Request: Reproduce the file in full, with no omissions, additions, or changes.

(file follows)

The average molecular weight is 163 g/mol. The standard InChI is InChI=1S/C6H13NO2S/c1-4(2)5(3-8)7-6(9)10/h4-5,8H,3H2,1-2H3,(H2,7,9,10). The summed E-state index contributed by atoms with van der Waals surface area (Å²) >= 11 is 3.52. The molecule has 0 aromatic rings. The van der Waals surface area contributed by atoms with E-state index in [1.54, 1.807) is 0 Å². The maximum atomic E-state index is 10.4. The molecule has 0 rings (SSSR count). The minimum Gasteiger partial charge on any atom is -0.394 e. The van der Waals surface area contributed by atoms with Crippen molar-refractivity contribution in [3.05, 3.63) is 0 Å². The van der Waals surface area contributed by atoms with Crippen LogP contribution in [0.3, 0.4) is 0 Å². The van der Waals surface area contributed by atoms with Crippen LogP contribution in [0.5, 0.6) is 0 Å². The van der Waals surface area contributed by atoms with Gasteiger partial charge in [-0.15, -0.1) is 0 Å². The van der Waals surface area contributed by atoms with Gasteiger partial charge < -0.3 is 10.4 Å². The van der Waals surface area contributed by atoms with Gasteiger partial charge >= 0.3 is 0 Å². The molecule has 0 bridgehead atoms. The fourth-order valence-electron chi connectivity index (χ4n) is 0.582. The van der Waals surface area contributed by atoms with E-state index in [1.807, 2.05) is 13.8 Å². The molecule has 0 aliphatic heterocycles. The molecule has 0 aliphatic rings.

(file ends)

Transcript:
The average molecular weight is 163 g/mol. The standard InChI is InChI=1S/C6H13NO2S/c1-4(2)5(3-8)7-6(9)10/h4-5,8H,3H2,1-2H3,(H2,7,9,10). The summed E-state index contributed by atoms with van der Waals surface area (Å²) >= 11 is 3.52. The molecule has 0 aromatic rings. The van der Waals surface area contributed by atoms with E-state index in [1.54, 1.807) is 0 Å². The maximum atomic E-state index is 10.4. The molecule has 0 rings (SSSR count). The minimum Gasteiger partial charge on any atom is -0.394 e. The van der Waals surface area contributed by atoms with Crippen molar-refractivity contribution in [3.05, 3.63) is 0 Å². The van der Waals surface area contributed by atoms with Crippen LogP contribution in [0.3, 0.4) is 0 Å². The van der Waals surface area contributed by atoms with Crippen LogP contribution in [0.5, 0.6) is 0 Å². The van der Waals surface area contributed by atoms with Gasteiger partial charge in [-0.15, -0.1) is 0 Å². The van der Waals surface area contributed by atoms with Gasteiger partial charge < -0.3 is 10.4 Å². The van der Waals surface area contributed by atoms with Gasteiger partial charge >= 0.3 is 0 Å². The molecule has 0 bridgehead atoms. The fourth-order valence-electron chi connectivity index (χ4n) is 0.582. The van der Waals surface area contributed by atoms with E-state index in [1.807, 2.05) is 13.8 Å². The molecule has 0 aliphatic heterocycles. The molecule has 0 aliphatic rings.